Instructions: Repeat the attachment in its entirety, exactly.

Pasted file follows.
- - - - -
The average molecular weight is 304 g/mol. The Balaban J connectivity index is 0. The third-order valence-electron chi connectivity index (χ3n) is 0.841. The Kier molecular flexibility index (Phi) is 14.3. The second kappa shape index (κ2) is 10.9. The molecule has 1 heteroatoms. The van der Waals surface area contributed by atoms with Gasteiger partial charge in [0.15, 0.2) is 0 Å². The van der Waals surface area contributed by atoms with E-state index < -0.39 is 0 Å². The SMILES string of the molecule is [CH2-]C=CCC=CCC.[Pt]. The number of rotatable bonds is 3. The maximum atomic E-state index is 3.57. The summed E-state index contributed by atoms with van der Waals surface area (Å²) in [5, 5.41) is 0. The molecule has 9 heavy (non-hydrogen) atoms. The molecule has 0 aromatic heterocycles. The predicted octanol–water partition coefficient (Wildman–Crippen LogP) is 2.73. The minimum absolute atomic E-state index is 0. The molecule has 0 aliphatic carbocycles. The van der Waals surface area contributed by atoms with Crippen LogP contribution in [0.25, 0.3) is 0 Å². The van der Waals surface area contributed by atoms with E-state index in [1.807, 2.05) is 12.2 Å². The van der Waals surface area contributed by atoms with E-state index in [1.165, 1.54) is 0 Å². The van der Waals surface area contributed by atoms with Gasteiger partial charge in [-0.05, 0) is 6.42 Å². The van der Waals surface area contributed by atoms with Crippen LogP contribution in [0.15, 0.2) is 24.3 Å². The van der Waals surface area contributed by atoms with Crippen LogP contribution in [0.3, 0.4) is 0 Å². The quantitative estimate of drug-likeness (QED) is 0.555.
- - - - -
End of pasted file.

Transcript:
The average molecular weight is 304 g/mol. The Balaban J connectivity index is 0. The third-order valence-electron chi connectivity index (χ3n) is 0.841. The Kier molecular flexibility index (Phi) is 14.3. The second kappa shape index (κ2) is 10.9. The molecule has 1 heteroatoms. The van der Waals surface area contributed by atoms with Gasteiger partial charge in [0.15, 0.2) is 0 Å². The van der Waals surface area contributed by atoms with E-state index < -0.39 is 0 Å². The SMILES string of the molecule is [CH2-]C=CCC=CCC.[Pt]. The number of rotatable bonds is 3. The maximum atomic E-state index is 3.57. The summed E-state index contributed by atoms with van der Waals surface area (Å²) in [5, 5.41) is 0. The molecule has 9 heavy (non-hydrogen) atoms. The molecule has 0 aromatic heterocycles. The predicted octanol–water partition coefficient (Wildman–Crippen LogP) is 2.73. The minimum absolute atomic E-state index is 0. The molecule has 0 aliphatic carbocycles. The van der Waals surface area contributed by atoms with Crippen LogP contribution in [0.25, 0.3) is 0 Å². The van der Waals surface area contributed by atoms with E-state index in [1.807, 2.05) is 12.2 Å². The van der Waals surface area contributed by atoms with E-state index in [1.165, 1.54) is 0 Å². The van der Waals surface area contributed by atoms with Gasteiger partial charge in [-0.05, 0) is 6.42 Å². The van der Waals surface area contributed by atoms with Crippen LogP contribution in [0.15, 0.2) is 24.3 Å². The van der Waals surface area contributed by atoms with Crippen LogP contribution in [0.3, 0.4) is 0 Å². The quantitative estimate of drug-likeness (QED) is 0.555.